I honestly thought that post-toddlerhood my kids wouldn’t wake up during the night, would sleep in later, and wouldn’t resist rest. But, bedtime battles can happen at any age. (Just ask my almost-9-year-old who thinks that it’s OK to stay up as late as he wants when he’s reading, solely because “reading is good for you, too!”)
Especially for older kids who are in school, sleep is an essential part of success in the classroom. Read on to learn how much shut-eye kids of all ages should strive for and how to adjust your evening and morning routines for kids to help encourage healthy sleep habits.
Dr. Carleara Weiss, a Sleep Science Advisor at Aeroflow Healthcare, tells Romper that according to the sleep recommendations by age from the American Academy of Sleep Medicine, supported by the American Academy of Pediatrics, newborns and babies will need approximately 14 to 17 hours of sleep from ages 0 to 3 months.
As Romper previously reported, many babies will be developmentally ready to sleep through the night around 4 to 6 months of age. However, any parent, pediatrician, or sleep expert will tell you that this milestone actually varies quite a bit.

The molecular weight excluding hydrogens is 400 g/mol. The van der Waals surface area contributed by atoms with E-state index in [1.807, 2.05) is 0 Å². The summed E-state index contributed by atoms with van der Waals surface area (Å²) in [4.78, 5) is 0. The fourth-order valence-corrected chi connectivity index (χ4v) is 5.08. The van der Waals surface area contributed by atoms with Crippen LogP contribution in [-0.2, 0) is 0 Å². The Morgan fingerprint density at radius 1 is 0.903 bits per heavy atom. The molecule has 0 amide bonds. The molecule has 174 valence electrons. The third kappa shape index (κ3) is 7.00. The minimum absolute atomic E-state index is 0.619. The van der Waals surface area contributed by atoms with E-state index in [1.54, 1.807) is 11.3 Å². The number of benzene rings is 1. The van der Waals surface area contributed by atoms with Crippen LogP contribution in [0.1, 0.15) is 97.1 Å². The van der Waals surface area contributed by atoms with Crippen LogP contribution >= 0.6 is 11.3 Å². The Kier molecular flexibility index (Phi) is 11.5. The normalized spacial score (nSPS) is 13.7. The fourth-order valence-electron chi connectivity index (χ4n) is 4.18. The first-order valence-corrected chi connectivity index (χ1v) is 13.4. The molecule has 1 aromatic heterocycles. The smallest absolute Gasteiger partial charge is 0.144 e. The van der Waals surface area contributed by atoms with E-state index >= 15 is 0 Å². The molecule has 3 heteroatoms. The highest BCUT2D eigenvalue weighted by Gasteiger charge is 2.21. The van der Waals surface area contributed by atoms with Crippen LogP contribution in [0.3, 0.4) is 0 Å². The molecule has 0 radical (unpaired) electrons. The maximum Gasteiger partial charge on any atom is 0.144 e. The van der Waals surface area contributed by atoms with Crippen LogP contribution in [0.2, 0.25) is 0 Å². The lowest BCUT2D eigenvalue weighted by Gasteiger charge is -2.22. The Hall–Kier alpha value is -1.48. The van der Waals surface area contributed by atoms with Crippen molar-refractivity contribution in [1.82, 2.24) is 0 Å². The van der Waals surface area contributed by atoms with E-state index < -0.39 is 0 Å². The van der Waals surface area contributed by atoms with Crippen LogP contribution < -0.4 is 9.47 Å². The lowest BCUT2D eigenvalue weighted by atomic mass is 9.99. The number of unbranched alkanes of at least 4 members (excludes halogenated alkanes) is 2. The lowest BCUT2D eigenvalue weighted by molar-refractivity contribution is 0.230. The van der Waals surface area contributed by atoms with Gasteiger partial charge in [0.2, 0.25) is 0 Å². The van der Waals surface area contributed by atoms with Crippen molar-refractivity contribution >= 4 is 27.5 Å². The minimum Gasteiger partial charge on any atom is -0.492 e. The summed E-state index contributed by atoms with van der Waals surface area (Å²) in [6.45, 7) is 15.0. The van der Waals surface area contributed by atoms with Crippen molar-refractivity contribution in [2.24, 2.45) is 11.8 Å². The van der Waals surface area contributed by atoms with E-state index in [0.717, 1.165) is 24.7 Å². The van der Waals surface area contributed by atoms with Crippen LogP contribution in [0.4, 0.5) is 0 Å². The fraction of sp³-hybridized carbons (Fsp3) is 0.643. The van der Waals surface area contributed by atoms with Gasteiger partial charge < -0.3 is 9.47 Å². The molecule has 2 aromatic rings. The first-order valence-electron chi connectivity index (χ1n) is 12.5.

For their first year of life, sleep psychologist Dr. Lynelle Schneeberg tells Romper that most babies require 12 to 15 hours of sleep each day, which includes naps.
Generally, toddlers from ages 1 to 2 will need approximately 11 to 14 hours of sleep daily. This can also include naps, as Schneeberg noted. Toddlers can experience sleep regression and even sleepwalking, so it’s important for parents to establish and follow through with healthy sleep habits during this stage.
Sleep consultant Christine Stevens recommends tracking your child’s sleep to make sure that you’re getting an adequate amount. “If your child is far outside the recommended range, they likely aren’t getting enough sleep,” she tells Romper. “You can also tell if your child isn’t sleeping well if they are awake very late into the evening, wake very early in the morning — 4:00 to 5:00 am — or wake multiple times per night and require a lot of help to get back to sleep.”
For kids between the ages of 3 and 5, sleeping 10 to 13 hours each day is recommended. At some point during the preschool years, most kids will be ready to stop napping, but this milestone is different for every child.